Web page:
SANDPOINT, Idaho–People often think of what they might do if they encountered an angry bear out in the wild. Encountering an angry moose, however, might not be a scenario most people prepare for.
A bull moose can weigh anywhere from 660-1500 lbs. Couple that with antlers that can weigh up to 70 pounds, and a moose’s predisposition to trample perceived threats under its hooves, and that seemingly docile mammal is a force to be reckoned with. That’s one reality a man in North Idaho had to face last week. The encounter ended with the moose being shot.
Idaho Fish and Game is reporting that a backpacker in North Idaho, at the Harrison Lake backcountry camping area, North of Sandpoint, was charged by a bull moose. According to the report, “the moose tore apart the campsite and charged at the camper and his dog.”
The camper tried to hide behind a tree, but the moose kept charging. That’s when the camper had to discharge his firearm at close range and kill the moose. Idaho Fish and Game say the shot was in self defense and the man will not be charged.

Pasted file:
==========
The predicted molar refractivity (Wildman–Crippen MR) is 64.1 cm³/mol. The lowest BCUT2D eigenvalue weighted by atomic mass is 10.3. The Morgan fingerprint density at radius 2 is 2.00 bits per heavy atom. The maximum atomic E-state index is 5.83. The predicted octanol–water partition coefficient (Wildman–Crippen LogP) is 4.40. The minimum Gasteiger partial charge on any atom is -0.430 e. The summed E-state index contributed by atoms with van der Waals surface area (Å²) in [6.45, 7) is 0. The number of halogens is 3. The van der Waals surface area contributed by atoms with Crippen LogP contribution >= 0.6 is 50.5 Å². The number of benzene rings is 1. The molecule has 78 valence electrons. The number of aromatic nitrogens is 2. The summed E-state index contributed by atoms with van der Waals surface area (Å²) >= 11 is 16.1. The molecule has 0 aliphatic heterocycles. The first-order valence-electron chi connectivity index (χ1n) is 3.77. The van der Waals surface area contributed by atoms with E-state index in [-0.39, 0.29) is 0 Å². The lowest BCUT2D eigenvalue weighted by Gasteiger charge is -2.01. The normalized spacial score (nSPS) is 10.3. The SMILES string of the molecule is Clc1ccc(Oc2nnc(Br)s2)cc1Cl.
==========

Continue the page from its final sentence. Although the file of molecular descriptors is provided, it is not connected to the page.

As a precaution, fish and game have closed the Harrison Lake campground to prevent encounters between hikers and bears that might feed on the deceased moose.
The Department of Fish and Game also mentioned tips for campers and hikers to help avoid encounters with moose and other large wildlife:
- Bear spray can be a highly effective tool when used against mammals in an unsafe encounter
- Never allow dogs to chase a moose, which moose can view as a threat. Keep dogs on a leash
- Make noise when hiking so wildlife won’t be startled.
- Be aware of your surroundings and don’t hike with headphones or earbuds on.
- Male moose can become very agitated during the mating season in the fall
- In early spring, food is scarce and wildlife is very stressed.
- Never put yourself between a cow calf and a moose.
- When encountering a moose, watch for behavior or signs of stress in the animal, including:
- Laying its ears back
- Hair on its neck raising
If an encounter with a moose goes bad, Fish and Game say the best course of action is to but a barrier between you and the moose, like a tree or vehicle.
For more information about the trail opening back up to hikers, please contact the Sandpoint Ranger District Office at 208-263-5111.